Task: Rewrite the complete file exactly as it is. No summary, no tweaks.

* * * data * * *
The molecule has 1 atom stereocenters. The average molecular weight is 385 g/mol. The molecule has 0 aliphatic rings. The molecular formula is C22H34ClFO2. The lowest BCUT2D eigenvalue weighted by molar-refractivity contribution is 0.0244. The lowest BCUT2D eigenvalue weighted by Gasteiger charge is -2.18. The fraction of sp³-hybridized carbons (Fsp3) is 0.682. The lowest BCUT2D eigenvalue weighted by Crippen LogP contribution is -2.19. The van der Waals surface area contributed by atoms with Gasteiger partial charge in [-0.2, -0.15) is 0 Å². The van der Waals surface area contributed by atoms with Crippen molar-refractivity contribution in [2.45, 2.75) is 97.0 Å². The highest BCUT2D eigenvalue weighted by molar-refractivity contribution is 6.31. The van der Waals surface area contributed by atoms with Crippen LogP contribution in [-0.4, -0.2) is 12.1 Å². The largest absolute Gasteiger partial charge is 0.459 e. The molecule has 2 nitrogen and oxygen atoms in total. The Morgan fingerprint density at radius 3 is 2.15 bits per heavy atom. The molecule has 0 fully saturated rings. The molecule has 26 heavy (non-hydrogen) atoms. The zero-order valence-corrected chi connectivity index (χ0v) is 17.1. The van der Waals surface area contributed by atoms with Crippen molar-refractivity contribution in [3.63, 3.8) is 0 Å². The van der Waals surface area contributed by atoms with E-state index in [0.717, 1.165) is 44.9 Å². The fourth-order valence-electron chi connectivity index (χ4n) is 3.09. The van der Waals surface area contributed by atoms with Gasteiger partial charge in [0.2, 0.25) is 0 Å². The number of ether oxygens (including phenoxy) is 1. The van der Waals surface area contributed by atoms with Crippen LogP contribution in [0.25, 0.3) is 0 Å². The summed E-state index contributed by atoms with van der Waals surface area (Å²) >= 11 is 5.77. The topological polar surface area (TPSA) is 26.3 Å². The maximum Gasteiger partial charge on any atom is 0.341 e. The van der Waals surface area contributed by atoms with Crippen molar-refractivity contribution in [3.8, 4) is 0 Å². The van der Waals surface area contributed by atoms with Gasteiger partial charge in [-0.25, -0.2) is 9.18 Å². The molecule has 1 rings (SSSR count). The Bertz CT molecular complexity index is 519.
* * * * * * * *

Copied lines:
The molecule has 1 atom stereocenters. The average molecular weight is 385 g/mol. The molecule has 0 aliphatic rings. The molecular formula is C22H34ClFO2. The lowest BCUT2D eigenvalue weighted by molar-refractivity contribution is 0.0244. The lowest BCUT2D eigenvalue weighted by Gasteiger charge is -2.18. The fraction of sp³-hybridized carbons (Fsp3) is 0.682. The lowest BCUT2D eigenvalue weighted by Crippen LogP contribution is -2.19. The van der Waals surface area contributed by atoms with Gasteiger partial charge in [-0.2, -0.15) is 0 Å². The van der Waals surface area contributed by atoms with Crippen molar-refractivity contribution in [2.45, 2.75) is 97.0 Å². The highest BCUT2D eigenvalue weighted by molar-refractivity contribution is 6.31. The van der Waals surface area contributed by atoms with Crippen LogP contribution in [-0.4, -0.2) is 12.1 Å². The largest absolute Gasteiger partial charge is 0.459 e. The molecule has 2 nitrogen and oxygen atoms in total. The Morgan fingerprint density at radius 3 is 2.15 bits per heavy atom. The molecule has 0 fully saturated rings. The molecule has 26 heavy (non-hydrogen) atoms. The zero-order valence-corrected chi connectivity index (χ0v) is 17.1. The van der Waals surface area contributed by atoms with Crippen molar-refractivity contribution in [3.63, 3.8) is 0 Å². The van der Waals surface area contributed by atoms with E-state index in [0.717, 1.165) is 44.9 Å². The fourth-order valence-electron chi connectivity index (χ4n) is 3.09. The van der Waals surface area contributed by atoms with Gasteiger partial charge in [0.2, 0.25) is 0 Å². The number of ether oxygens (including phenoxy) is 1. The van der Waals surface area contributed by atoms with Crippen LogP contribution in [0.25, 0.3) is 0 Å². The summed E-state index contributed by atoms with van der Waals surface area (Å²) >= 11 is 5.77. The topological polar surface area (TPSA) is 26.3 Å². The maximum Gasteiger partial charge on any atom is 0.341 e. The van der Waals surface area contributed by atoms with Crippen molar-refractivity contribution in [3.8, 4) is 0 Å². The van der Waals surface area contributed by atoms with Gasteiger partial charge in [-0.25, -0.2) is 9.18 Å². The molecule has 1 rings (SSSR count). The Bertz CT molecular complexity index is 519.